Wonder Woman

WonderWoman
Because somebody had to make a DC film worth seeing

I never liked the name “Wonder Woman.” Batman is a bat. Bats can be scary. Spider-Man is a spider. Spiders can be scary. Superman is super. What’s better than super? Wonder Woman does what? Leave you with wonder? Wow! I wonder who that was … and where did she get such a fetching runway ensemble? And she, what? Brings along some sort of golden embroidery floss for … I dunno? When you want to cross-stitch or decoupage with the bad guys? It takes more than patronizing alliteration to make a superhero.

Look, I’m a guy. Don’t hold it against me, but among the original “Super Friends,” there were, shall we say, weak spots – Robin, for instance. Zan and Jayna were also pretty useless … and Wonder Woman – what good exactly is an invisible jet, anyway? Wonder Woman just didn’t strike me as terribly powerful or valuable.

Mmmmmm … crow. Gonna be tastin’ that awhile.

I am so glad to be wrong … and shown the error of my ways in film form, which in my world is the very best way to be shown the error of your ways. Wonder Woman (Gal Gadot) is an ass-kicking machine, and the best cinematic superhero (re)introduced in quite some time. And, unless I’m mistaken, she always goes by “Diana.”  I’m not sure the dubs handle even comes up during runtime.  The makers of this film had the good sense to match my thoughts on the name “Wonder Woman.”

There is literally never a rainy day on Paradise Island, where the ageless all-female denizens stage Fight Club 24/7. The untrackable, unseen land was created by the god Zeus after his son Ares turned deicidal maniac on all his sibs. Look, I don’t mean to rain on your waterproof parade, but I’m not sure your fake history jives with the Ancient Greeks’ fake history. I think the kids call this “non-canonical.” No matter. Diana, the one Gal on the rock under the age of 4000, wants to get in on their Rein-doe Games, but mom (Connie Nielsen) says no. Like that’s gonna stop her, rebellion of youth and all – you gotta fight for your right to combat. With fond memories of adventuring with the Dread Pirate Roberts, Aunt Robin Wright trains up Diana until she actually turns into Gal Gadot. Henceforth, there continues to be much harmonious mock ass-kicking on the island of Fight Club.

All is all just ducky until WWI spy pilot Steve Trevor (Chris Pine) suddenly appears to show the Amazon warriors what it’s like to have a last name; apparently, it comes with the consequence that –just like any Star Trek film—any of the people Chris Pine encounters can wipe the floor him. Unfortunately for the ballistic-challenged super women, Steve is trailed by rifle bearing Germans and they mean business for the 90 seconds it takes the inferiorly armed Amazons to mow ‘em down.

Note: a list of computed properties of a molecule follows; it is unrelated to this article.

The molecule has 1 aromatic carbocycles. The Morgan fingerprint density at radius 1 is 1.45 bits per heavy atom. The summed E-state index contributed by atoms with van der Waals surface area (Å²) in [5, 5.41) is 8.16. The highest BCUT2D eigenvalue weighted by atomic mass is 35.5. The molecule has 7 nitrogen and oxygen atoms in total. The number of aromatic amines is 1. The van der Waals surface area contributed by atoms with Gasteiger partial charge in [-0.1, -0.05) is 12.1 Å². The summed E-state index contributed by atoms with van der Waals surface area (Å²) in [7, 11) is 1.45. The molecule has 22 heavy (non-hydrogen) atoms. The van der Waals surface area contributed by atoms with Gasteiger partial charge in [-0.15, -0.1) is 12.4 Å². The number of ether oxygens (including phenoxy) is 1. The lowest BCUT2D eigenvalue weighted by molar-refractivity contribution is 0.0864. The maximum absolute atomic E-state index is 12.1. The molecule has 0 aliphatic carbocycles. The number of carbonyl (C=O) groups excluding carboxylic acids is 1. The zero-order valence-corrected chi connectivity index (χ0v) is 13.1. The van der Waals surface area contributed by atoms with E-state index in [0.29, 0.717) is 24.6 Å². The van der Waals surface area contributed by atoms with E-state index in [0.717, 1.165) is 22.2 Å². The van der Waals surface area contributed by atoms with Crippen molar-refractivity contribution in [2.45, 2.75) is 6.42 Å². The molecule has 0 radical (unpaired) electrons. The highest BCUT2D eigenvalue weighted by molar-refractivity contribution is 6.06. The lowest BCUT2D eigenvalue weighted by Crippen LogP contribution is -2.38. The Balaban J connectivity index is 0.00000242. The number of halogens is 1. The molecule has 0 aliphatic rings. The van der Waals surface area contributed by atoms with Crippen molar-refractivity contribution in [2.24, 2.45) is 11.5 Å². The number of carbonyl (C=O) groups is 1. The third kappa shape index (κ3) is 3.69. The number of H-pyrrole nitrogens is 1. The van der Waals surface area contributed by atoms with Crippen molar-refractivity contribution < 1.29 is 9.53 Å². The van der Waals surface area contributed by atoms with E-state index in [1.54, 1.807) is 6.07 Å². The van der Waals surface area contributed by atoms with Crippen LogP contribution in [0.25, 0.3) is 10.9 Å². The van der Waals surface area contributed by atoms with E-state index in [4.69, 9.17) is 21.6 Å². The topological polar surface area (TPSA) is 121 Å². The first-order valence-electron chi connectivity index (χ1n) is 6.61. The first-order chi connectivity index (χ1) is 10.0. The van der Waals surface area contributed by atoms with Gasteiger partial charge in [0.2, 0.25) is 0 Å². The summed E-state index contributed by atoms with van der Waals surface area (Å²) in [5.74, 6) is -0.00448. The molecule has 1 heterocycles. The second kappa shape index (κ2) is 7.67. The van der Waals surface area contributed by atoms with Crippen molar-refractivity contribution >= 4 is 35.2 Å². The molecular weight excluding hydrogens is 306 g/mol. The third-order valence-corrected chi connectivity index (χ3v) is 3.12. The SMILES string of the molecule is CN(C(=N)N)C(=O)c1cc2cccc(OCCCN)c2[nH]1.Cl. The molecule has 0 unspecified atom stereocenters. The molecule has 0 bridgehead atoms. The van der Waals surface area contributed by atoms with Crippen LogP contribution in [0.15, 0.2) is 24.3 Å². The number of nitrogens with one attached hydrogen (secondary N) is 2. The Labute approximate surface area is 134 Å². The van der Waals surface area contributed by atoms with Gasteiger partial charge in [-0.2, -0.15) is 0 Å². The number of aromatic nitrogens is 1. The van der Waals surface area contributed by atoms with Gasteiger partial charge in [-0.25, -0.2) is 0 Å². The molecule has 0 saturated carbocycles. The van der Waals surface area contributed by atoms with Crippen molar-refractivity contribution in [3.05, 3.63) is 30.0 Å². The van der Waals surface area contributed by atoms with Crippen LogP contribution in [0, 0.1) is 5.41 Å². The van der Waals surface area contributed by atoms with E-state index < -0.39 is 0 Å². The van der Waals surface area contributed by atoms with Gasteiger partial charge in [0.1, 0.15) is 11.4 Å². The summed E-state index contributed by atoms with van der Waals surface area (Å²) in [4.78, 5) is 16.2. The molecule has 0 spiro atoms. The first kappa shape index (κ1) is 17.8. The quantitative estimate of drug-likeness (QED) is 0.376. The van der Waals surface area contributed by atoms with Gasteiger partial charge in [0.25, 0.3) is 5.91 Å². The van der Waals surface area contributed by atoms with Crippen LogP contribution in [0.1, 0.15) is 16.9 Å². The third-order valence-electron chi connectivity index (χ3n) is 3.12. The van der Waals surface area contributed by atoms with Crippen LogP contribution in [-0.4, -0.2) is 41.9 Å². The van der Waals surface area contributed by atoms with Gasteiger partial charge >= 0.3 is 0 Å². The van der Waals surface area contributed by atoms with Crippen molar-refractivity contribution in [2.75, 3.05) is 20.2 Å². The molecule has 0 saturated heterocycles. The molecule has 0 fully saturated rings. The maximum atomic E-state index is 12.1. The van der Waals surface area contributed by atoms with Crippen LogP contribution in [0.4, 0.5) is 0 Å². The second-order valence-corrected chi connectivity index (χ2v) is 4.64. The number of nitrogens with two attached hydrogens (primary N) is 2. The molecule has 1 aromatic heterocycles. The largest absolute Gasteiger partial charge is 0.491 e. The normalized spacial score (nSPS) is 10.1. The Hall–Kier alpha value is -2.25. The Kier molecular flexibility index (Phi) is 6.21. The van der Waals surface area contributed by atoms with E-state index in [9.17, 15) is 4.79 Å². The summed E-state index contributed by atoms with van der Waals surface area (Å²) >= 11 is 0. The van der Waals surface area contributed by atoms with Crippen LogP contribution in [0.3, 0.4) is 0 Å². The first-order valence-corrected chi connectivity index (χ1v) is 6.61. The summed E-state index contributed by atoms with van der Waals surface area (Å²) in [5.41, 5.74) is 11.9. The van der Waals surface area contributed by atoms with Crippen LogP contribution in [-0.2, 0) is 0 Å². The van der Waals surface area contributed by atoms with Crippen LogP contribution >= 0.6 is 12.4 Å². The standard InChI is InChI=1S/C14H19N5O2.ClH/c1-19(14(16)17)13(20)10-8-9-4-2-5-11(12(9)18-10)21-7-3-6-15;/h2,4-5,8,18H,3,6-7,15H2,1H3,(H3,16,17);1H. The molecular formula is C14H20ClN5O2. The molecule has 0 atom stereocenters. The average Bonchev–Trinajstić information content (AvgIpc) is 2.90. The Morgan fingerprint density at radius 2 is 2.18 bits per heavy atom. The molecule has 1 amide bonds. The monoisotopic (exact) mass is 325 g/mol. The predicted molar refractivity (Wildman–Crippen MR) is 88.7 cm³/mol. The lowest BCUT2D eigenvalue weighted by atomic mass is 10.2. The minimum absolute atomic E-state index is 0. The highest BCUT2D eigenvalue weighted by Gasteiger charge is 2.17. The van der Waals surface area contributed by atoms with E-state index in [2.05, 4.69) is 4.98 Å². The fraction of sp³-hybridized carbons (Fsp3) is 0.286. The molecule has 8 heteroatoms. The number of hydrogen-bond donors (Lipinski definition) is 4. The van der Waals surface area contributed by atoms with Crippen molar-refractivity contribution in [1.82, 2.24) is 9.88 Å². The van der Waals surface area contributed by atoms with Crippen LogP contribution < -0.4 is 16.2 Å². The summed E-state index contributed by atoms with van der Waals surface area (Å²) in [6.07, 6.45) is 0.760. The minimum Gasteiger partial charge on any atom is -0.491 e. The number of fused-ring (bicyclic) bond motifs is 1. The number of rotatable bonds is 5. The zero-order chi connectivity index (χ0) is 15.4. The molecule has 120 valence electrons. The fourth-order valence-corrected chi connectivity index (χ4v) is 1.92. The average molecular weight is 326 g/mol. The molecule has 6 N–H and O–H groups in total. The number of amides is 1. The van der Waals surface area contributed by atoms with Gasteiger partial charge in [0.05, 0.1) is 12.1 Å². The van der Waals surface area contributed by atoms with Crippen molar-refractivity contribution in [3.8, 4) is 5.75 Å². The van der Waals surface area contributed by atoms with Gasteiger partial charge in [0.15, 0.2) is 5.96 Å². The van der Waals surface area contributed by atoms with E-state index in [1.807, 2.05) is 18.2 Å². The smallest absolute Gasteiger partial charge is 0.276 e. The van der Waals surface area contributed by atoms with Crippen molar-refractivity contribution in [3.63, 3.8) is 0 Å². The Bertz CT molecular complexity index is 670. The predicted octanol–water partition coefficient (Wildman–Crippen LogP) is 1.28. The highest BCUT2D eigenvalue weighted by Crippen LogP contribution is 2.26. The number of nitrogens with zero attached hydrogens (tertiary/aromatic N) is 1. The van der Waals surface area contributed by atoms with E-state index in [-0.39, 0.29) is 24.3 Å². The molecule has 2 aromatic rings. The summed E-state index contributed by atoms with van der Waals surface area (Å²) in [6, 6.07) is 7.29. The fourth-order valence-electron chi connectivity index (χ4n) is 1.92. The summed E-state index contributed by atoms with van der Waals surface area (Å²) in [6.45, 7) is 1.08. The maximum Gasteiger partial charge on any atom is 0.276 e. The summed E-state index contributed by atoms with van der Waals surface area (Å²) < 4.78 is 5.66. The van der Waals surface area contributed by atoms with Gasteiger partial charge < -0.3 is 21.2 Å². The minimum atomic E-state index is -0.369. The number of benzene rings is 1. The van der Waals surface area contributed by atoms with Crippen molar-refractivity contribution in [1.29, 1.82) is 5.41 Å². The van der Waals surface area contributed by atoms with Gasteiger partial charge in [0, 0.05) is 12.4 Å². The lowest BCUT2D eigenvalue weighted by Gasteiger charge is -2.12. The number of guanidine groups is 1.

What’s that, Ariel? Er, Diana? Why, it’s a whole new world. And it’s just matter of time until a costumed superhero anomaly inserts themselves into a World War against Germans. Huh, where have I seen that before? The difference being that this set-up is better; there are many places in which Captain America can fit in as Steve Rogers. Amazon Princess Diana doesn’t even fit in on Paradise Island; the movie knows this and has fun with it, especially with regards to wardrobe.

On the battlefield, Diana –or CGI Diana—is as convincing as any Batman, Spider-Man or Superman. Just like the cases of Hit Girl and Black Widow, there is, thankfully, neither dumbing down nor compensating for gender here. But unlike Hit Girl and Black Widow, this movie is about Diana and her violent introduction to a world where the sun doesn’t shine much. I didn’t think much of Gal Gadot’s introduction in Batman v. Superman; now, however? I think she’s darn near perfect for this surprisingly important role.

Whatever Wonder Woman may lack as a film – and believe me, there isn’t much—is more than compensated by importance of subject. Americans these days who aren’t white, male and well-to-do have very good reason to believe society doesn’t care about them. A summer blockbuster directed by a woman is a welcome anomaly unto itself – the super woman subject matter is a mind-boggling relief. As is the fact that, quite frankly, the women characters in the film are far worthier of discussion than their male counterparts (how dare you!) … that’s revelation territory. This is the stuff of dreams and empowerment. This is the stuff of equal opportunism and Halloween costume sales. This is an army of seven-year-old girls (and maybe even a boy or two) running around the backyard with cardboard swords and makeshift lassos. That last movie fad for little girls? Let it go. Let it go.

♪Wonder Woman, Wonder Woman
A sobriquet is waiting for you
Tacky name that we’ll address

No, you’re not a Bat
Hey, what’s up with that?
“Diana Prince,” would “Princess Di” be cool?

Wonder Woman, Wonder Woman
Thinking you could use a sweater
Dressed for battle or a con

Skimpy costumes sold
‘lloween will sure be cold
Dolled up in a lamé swimsuit♫

Rated PG-13, 141 Minutes
D: Patty Jenkins
W: Allan Heinberg
Genre: Dressed to kill
Type of person most likely to enjoy this film: Budding young feminists
Type of person least likely to enjoy this film: Misogynists

♪ Parody inspired by “Wonder Woman Theme”

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One Response to “Wonder Woman” Subscribe

  1. A2 June 20, 2017 at 7:44 am #

    very well written

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